Dame Jacqueline Wilson: Books should be more than testing mechanisms in schools
The writer is backing a campaign to encourage summer holiday reading.
Best-selling author Dame Jacqueline Wilson has urged schools to stop using books simply as “testing mechanisms” and to reinstate a “story hour”.
The writer and former Children’s Laureate, famous for her Tracy Beaker series of novels, has sold over 40 million copies of her books in the UK alone.
Dame Jacqueline, 71, who is backing a campaign to encourage summer holiday reading, told the Press Association: “I think something as lovely and as simple as reading sometimes passes people by.
“I find it sad that often children don’t have a story hour at school.
“It seems to be simply (that) books are used as a testing mechanism to see if you’ve understood it all. Then you’re able to advance on to the next book.
“Books should be what you fancy reading and having great delight in getting into a story.”
She added: “Nothing is more magical than seeing children peering up at you.”
The author is backing an easyJet initiative, dubbed Flybraries, to encourage children to get into a good book by installing holiday reading libraries across its UK fleet this summer.
Dame Jacqueline has selected classics such as Peter Pan, Alice’s Adventures In Wonderland, The Railway Children and The Wizard of Oz for children to enjoy in-flight.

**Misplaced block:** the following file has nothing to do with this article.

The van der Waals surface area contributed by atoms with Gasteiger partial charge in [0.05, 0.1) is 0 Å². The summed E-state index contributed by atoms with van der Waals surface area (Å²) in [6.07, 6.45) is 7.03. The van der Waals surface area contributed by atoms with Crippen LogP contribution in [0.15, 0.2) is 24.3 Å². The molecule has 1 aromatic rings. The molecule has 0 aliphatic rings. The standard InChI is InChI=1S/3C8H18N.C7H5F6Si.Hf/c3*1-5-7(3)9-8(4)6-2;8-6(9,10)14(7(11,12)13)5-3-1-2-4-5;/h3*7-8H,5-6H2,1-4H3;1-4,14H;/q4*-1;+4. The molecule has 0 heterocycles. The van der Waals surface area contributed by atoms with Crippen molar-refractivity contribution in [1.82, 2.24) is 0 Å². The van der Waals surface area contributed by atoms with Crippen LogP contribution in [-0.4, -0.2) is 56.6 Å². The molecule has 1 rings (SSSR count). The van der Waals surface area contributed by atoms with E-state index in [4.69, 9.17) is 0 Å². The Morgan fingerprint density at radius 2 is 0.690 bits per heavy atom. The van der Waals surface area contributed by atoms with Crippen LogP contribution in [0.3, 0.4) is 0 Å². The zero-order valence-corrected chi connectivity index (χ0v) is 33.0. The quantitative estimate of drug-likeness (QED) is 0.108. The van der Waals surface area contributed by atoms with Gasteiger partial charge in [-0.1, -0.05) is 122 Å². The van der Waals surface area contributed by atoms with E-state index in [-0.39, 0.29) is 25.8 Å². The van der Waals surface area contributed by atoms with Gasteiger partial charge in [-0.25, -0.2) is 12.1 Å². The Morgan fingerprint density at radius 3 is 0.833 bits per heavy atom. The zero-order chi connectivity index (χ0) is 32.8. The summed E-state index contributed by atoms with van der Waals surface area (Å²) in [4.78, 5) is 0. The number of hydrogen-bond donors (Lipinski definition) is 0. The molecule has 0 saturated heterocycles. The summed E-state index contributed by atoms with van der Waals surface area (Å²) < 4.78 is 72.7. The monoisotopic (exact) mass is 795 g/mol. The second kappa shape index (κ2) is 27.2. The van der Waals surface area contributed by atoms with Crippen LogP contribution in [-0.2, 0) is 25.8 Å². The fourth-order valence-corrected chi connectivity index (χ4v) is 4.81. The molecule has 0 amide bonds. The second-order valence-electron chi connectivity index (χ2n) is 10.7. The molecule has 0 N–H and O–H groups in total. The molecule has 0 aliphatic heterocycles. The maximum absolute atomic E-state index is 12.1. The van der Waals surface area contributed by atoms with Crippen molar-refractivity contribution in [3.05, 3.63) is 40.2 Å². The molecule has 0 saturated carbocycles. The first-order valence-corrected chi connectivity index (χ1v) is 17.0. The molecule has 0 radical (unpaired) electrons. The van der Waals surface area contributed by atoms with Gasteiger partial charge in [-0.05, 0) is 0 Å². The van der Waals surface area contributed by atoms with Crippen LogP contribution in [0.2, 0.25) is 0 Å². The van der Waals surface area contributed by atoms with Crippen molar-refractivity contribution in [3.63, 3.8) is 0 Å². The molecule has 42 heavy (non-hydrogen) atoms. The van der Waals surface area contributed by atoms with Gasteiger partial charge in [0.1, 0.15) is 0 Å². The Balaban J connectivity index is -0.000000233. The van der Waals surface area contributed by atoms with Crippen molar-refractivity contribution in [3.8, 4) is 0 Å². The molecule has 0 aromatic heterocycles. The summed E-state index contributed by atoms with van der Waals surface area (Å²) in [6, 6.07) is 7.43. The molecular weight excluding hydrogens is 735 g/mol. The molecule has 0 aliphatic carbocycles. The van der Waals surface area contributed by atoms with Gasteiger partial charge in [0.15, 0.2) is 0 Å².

The author, who has published 106 children’s books, added: “At secondary school I still think reading aloud is important.
“I remember being at a conference where the teacher was very pleased that the children read the first seven chapters of a classic.”
When Dame Jacqueline quizzed the teacher about what was so difficult about the eighth chapter, the teacher said: “It’s not that. We haven’t got enough copies of the books so we only use seven chapters.”
Dame Jacqueline added: “I do think children need to read all the book… Sadly nowadays you can’t pop down to the local library because often they will have closed altogether.”
She said: “If you find that right book for children, it can make them readers for life, what can be better than that.”
The campaign follows research by easyJet showing that more than eight in 10 British parents (83%) say children read less compared to when they were younger.
Children are reading an average of three books over the course of their summer holidays, compared to four books which their parents would have read at the same age.